Insights from other models of MC4R receptors deletion
In this study, we find that blood pressure is unchanged and heart rate is lower in MC4R knockout rats. In 2005, Tallam and coworkers 2005 observed similar findings in mice harboring a genetic deletion of the MC4R, indicating that our findings were not limited to rats. Moreover, the reduction in heart rate and dissociation between obesity and hypertension has been found in humans (Greenfield et al. 2009), suggesting that the rat model retains clinically relevant features of MC4R deficiency.
In this study, we extend these findings to novel observations regarding sympathetic outflow to the vasculature. Obesity has been indicated to result in an increase in sympathetic outflow to the circulation. Interruption of sympathetic outflow in Obese Zucker rats results in larger decreases in arterial pressure (Schreihofer et al. 2004), an acute effect that primarily represents a loss of peripheral vascular tone. Moreover, chronic sympathetic stimulation of the vasculature results in a loss of adrenergic reactivity in innervated beds, notably the mesenteric circulation (Romanko and Stepp 2005) and the aorta (Belin de Chantemele et al. 2009). In MC4R KO rats, the larger drop in blood pressure is preserved and aortic reactivity to PE is reduced. These data indicate that that link between obesity and vascular sympathoactivation bypasses the MC4R receptor pathway. In contrast, previous work examining sympathetic activation in obese db/db mice indicated an increase in renal sympathetic nerve activity (RNSA) with leptin‐deficient obesity, but a dissociation of obesity and RNSA in MC4R KO mice (Rahmouni et al. 2003). Thus, in terms of sympathetic activation, the relationship between obesity and an increase in MAP best tracks with innervation of the kidney rather than the vasculature. The impact of vascular sympathoactivation in the hypertensive process is less clear.
The relationship between endothelial function and obesity
As the discovery that obesity impairs endothelial function, the link between the two has been the subject of intense debate. In this study, we observe that obesity induced by deletion of MC4R receptors produced severe obesity and profound insulin resistance, easily in the range of obese models associated with impaired endothelium‐dependent vasodilation. While the data from our studies do not include all vascular beds or resistance vessels, the failure to see depressed endothelial function in this study begs the question: Is the cardinal defect in obesity simply hypertension? Recent studies correcting insulin resistance in mice with deletion of protein tyrosine phosphatase 1B implied that insulin resistance drives endothelial dysfunction (Ali et al. 2009), but later studies indicated that the same maneuver also corrected deficits in the control of blood pressure (Belin de Chantemele et al. 2012). The data in the current studies parallel recent studies from do Carmo and colleagues indicating that, like endothelial function, renal injury was limited in MC4R mice even after a lifetime of obesity (do Carmo et al. 2009) and work from our own lab that indicates that stroke damage was entirely corrected by a diuretic antihypertensive in obese Zucker rats, despite no improvement in metabolic status (Osmond et al. 2010). Indeed, the only model in our experience which imposes an endothelial dysfunction and metabolic defect in the absence of hypertension is fructose feeding (D'Angelo et al. 2005; Romanko et al. 2009) suggesting that findings in that model may reflect the artificial processes involved in its generation rather than metabolic dysfunction as manifest by normal disease processes. While it is likely simplistic to assume the hypertension is the sole drive of vascular dysfunction in obesity, this study adds to a growing body of evidence that it may be the primary one.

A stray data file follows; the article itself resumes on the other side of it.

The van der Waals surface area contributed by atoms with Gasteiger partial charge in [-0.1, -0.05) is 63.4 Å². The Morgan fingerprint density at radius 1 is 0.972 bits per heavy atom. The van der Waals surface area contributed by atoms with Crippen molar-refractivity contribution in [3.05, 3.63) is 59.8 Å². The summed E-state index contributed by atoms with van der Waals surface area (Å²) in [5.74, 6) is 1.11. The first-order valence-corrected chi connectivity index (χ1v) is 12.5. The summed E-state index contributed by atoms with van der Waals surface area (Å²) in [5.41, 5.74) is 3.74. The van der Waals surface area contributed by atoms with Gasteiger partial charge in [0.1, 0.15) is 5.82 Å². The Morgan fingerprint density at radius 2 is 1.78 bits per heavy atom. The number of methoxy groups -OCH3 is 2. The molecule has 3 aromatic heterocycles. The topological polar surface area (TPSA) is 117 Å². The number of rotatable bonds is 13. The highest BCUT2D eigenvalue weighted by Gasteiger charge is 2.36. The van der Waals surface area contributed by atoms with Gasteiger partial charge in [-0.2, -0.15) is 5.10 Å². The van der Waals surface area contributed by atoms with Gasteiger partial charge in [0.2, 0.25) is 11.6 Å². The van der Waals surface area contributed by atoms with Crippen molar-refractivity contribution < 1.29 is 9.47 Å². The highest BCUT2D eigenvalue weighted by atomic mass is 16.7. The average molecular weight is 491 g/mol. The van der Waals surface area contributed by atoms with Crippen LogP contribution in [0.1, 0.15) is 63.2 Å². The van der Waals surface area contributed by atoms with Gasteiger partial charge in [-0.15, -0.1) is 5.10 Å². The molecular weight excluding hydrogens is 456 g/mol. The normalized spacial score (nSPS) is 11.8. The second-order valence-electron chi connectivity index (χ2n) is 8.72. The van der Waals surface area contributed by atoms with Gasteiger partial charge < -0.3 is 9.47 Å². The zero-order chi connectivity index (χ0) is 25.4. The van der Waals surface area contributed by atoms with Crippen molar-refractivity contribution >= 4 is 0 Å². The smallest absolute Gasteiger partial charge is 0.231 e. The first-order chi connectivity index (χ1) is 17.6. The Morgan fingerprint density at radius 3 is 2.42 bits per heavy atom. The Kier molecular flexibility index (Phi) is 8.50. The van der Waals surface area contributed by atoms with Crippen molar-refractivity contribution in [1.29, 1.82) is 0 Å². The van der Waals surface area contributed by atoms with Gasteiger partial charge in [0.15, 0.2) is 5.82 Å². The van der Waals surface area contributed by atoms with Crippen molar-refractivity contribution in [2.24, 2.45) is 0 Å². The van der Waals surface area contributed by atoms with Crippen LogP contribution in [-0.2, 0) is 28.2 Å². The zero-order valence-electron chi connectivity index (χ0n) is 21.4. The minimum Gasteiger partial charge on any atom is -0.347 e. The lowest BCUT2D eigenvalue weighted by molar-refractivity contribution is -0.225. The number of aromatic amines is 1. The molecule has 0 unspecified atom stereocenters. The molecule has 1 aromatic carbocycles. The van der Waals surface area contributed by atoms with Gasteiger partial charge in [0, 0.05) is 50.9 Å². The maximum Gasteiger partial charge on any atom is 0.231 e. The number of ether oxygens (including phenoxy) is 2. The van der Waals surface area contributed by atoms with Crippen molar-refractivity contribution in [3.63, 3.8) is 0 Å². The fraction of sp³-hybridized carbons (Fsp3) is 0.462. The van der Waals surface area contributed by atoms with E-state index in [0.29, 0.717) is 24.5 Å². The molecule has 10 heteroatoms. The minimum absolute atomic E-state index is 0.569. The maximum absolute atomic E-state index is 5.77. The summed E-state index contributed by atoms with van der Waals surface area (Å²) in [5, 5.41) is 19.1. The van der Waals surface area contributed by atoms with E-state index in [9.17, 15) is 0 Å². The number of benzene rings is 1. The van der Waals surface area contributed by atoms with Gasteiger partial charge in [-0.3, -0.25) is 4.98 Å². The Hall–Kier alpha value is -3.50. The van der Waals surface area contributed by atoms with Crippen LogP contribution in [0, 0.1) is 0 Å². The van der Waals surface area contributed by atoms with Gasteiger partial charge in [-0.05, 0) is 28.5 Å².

The relationship between sympathetic outflow, obesity, and bradycardia
One of the earliest known cardiovascular effects of MC4R stimulation is an increase in heart rate (Van Bergen et al. 1995) and thus the decrease in heart rate in MC4R KO models has been assumed to reflect the loss of MC4R on cardiac rhythm. In this study, we find that sympathetic outflow to the vasculature is increased in MC4R KO rats, as indicated by larger drops in blood pressure and hindlimb vascular resistance. These data complicate the simple interpretation of reduced heart as an increase in peripheral vascular resistance would reflexively result in reduced heart rate via baroreceptor mechanisms to maintain constant blood pressure. Moreover, in young adulthood, heart rate is normal suggesting that the simple MC4R deletion does not result in a reduction in heart rate. Perhaps, the simplest interpretation of this data is that, independent of the MC4R receptor, obesity produces a progressive increase in vascular sympathetic tone that is offset by baroreflex‐mediated adjustments in heart rate. Should baroreflexes become impaired (as seen in other models of obesity (Schreihofer et al. 2007) impaired control of arterial pressure would ensue.
Taken together, the data derived from these studies extends our understanding of the role of MC4R in two ways. First, it provides confirmation of the essential cardiovascular feature of MC4R deletion is a new model – dissociation of obesity and hypertension in the rat. Second, it provides new insights into how sympathetic control of cardiovascular system is modulated in obesity and the role, or lack thereof, of MC4R in vascular sympathoactivation. How obesity results in the well‐documented increase in vascular sympathetic tone remains to be determined.
We would like to acknowledge the Diabetes and Obesity Discovery Institute Flexcore and Scholar Program for financial support.
Conflict of Interest
We would like to acknowledge Christina Salet for help in animal colony management.
- Manuscript Received: May 16, 2013.
- Manuscript Revised: August 30, 2013.
- Manuscript Accepted: September 11, 2013.
- © 2013 The Authors. Physiological Reports published by Wiley Periodicals, Inc. on behalf of the American Physiological Society and The Physiological Society.
This is an open access article under the terms of the Creative Commons Attribution License, which permits use, distribution and reproduction in any medium, provided the original work is properly cited.